Metering British Gas perks

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The Independent Online

The British Gas annual meeting tomorrow could turn out to be unprecedented in UK corporate history. Trade unions and political parties are hiring coaches to transport shareholders to the meeting, while tabloid newspapers are sponsoring their own coaches and advertising planned routes so people can join them along the way.

Attention will focus in particular on a resolution sponsored by Pensions Investment Research Consultants to reverse the pay increase given to Cedric Brown, the chief executive, last ovember. He receives a basic salary of pounds 475,000 plus an annual allocation of shares worth up to 125 per cent more. If he gets his full bonus, Mr Brown can take away more than a pounds 1m a year.

The name Pirc is not likely to be recognised by the man in the street. Anne Simpson, the 37-year-old joint managing director, says the consultancy was set up in 1986 to advise trustees and investment administrators of pension funds run, mainly, by left-wing local authorities, many of them concerned about the apparent lack of ethics in the City.

Ms Simpson, an Oxford graduate and former fellow at Massachusetts Institute of Technology, works alongside her co-managing director, Alan MacDougall, a pension fund administrator at the GLC and former director of a GLC think- tank on City matters.

"At first we were seen as going against the trend," Ms Simpson says. "The City was making a lot of money and nobody wanted to hear about corporate governance."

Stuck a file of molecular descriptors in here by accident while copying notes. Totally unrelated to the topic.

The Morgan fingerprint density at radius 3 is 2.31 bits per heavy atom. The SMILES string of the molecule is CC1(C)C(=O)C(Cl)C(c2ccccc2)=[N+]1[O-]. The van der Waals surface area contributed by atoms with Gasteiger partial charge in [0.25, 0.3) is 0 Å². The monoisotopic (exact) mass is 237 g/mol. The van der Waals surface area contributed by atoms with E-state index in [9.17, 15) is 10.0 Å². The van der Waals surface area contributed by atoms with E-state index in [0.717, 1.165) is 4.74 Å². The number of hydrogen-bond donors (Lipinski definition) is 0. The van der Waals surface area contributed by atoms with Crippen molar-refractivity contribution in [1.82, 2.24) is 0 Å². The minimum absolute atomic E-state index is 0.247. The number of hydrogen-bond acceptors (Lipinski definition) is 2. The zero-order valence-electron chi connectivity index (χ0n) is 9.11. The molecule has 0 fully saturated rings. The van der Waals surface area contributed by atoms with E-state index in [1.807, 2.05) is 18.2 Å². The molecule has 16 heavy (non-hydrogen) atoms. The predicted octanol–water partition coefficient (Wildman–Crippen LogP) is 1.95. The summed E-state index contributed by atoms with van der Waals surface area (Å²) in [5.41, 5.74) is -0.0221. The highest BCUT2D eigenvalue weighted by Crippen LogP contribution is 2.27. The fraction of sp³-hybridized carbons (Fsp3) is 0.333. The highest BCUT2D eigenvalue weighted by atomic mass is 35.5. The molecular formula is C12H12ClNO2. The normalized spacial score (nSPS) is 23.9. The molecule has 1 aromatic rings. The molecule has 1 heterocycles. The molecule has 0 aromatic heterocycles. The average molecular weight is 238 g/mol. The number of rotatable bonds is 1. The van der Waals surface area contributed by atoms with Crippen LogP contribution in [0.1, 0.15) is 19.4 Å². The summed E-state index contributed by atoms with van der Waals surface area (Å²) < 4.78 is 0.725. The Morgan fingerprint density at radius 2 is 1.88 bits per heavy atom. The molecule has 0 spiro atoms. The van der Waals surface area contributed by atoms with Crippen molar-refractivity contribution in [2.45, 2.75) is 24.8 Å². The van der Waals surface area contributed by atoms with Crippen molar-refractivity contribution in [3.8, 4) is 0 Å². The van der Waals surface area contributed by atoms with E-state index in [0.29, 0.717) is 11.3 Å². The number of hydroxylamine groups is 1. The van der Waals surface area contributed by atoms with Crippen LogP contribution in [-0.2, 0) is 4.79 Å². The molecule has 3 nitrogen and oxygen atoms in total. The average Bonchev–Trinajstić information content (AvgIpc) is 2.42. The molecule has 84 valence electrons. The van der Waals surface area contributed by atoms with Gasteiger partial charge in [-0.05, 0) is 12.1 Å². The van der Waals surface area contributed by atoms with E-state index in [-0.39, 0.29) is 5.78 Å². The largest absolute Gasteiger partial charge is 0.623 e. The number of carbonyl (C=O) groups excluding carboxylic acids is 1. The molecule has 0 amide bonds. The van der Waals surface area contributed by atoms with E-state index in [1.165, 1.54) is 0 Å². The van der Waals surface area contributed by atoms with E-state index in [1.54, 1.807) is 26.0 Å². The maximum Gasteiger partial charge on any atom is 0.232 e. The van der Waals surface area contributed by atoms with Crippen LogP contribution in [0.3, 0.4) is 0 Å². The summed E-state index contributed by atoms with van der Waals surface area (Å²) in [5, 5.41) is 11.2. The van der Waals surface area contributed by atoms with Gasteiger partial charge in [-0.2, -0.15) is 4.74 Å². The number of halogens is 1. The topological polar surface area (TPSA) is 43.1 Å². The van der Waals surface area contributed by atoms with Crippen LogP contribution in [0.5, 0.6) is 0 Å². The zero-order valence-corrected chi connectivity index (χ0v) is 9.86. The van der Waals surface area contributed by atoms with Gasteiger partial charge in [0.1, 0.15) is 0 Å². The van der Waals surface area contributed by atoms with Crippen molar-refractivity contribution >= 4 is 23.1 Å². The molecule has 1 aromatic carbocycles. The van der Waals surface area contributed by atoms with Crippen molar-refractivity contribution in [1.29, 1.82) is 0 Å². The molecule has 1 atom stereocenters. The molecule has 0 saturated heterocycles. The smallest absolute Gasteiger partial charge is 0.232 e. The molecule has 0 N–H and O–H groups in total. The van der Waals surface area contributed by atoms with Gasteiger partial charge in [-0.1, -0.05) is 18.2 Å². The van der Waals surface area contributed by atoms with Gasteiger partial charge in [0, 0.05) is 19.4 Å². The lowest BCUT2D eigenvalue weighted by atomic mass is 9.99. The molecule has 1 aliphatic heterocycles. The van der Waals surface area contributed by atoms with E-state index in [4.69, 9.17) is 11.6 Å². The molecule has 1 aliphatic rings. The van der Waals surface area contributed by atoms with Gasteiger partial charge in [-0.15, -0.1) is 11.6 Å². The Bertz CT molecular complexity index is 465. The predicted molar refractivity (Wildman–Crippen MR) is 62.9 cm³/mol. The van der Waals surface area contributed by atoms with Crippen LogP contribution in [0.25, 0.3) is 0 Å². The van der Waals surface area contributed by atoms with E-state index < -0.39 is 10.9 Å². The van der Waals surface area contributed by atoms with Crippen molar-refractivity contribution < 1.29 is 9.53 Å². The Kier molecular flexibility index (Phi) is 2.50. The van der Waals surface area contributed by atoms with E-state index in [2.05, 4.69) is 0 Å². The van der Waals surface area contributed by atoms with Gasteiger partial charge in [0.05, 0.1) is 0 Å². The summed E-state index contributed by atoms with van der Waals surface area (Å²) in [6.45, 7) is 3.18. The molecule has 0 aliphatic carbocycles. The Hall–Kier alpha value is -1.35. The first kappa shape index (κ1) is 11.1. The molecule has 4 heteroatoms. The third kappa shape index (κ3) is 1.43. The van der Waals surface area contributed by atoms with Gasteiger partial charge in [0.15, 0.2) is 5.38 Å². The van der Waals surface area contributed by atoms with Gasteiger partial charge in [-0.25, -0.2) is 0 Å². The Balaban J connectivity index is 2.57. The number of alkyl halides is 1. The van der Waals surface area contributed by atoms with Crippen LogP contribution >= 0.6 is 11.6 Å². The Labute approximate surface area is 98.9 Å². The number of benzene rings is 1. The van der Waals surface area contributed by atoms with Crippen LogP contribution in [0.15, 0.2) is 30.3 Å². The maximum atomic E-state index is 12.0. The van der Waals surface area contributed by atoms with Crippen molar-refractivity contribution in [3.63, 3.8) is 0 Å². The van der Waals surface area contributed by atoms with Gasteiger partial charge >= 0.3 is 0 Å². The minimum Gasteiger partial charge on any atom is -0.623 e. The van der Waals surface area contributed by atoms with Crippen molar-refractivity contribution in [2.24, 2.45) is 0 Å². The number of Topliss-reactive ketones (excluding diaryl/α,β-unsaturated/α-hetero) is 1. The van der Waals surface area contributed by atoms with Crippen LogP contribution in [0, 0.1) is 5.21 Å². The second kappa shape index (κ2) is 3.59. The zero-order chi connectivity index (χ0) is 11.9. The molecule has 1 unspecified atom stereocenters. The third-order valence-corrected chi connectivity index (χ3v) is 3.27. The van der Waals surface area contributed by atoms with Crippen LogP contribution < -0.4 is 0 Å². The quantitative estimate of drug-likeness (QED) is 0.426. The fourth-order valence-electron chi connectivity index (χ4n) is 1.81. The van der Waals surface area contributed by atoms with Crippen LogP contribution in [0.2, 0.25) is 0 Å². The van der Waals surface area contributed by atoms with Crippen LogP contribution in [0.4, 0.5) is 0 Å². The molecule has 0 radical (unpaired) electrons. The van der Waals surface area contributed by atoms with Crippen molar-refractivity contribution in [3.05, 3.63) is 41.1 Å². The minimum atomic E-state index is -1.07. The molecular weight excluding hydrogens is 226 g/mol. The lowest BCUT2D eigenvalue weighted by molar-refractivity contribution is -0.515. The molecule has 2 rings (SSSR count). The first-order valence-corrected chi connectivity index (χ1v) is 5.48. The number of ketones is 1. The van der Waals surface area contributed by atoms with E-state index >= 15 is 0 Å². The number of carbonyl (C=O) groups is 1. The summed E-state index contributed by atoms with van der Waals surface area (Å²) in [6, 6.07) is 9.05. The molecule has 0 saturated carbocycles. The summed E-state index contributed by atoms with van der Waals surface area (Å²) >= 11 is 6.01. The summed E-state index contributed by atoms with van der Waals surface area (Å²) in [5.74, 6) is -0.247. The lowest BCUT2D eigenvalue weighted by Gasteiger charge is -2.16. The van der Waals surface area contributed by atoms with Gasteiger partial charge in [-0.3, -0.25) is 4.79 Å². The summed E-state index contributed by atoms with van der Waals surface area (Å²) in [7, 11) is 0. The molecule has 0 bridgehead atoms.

With the recession and several high-profile company failures, the perception has changed, she says. These days, people come from around the world to attend Pirc's annual conference at the Royal Society of Arts. "We were perhaps slightly ahead of our time, but demand for our service is growing," says Ms Simpson.

Pirc monitors compliance with corporate governance standards, ethics and environmental issues.

Ms Simpson rejects accusations levelled by British Gas that it has been unfairly singled out. She says she is quite prepared to pick on anyone, but "you can only have one major campaign a year as they are so demanding."

Pirc has a long list of completed campaigns. Examples include the 1993 attack on the industrial conglomerate,Hanson, which sought to "streamline" its annual meeting. Pirc successfully objected, claiming the plans took power away from shareholders.

Due to Pirc's efforts, Yorkshire Water was recently forced to appoint a consumer representative to its board.

The left-wing affiliations have been a problem for Pirc and several City clients refuse to allow their identities to be revealed. Others are interested in the corporate governance service Pirc provides, but are often restricted in what they do or say publicly because many of their own stockbrocking or corporate finance clients are among Pirc's targets.

Clients include the pension funds of British Rail, Cleveland County Council, Camden, Merseyside and Hackney local authorities and the city of ew York fund. City clients include BZW. Total funds under management by Pirc clients are about pounds 70bn.

Pirc is a private company, but reinvests profit and pays no dividend. Ms Simpson and Mr MacDougall get pounds 33,000 a year each. There are about 15 staff, mostly involved in research.

Whatever happens to the votes at the AGM, one thing appears certain; there has been a quantum shift of power away from the boardroom to shareholder lobby groups such as Pirc.

Companies can no longer assume that their plans will go unscrutinised.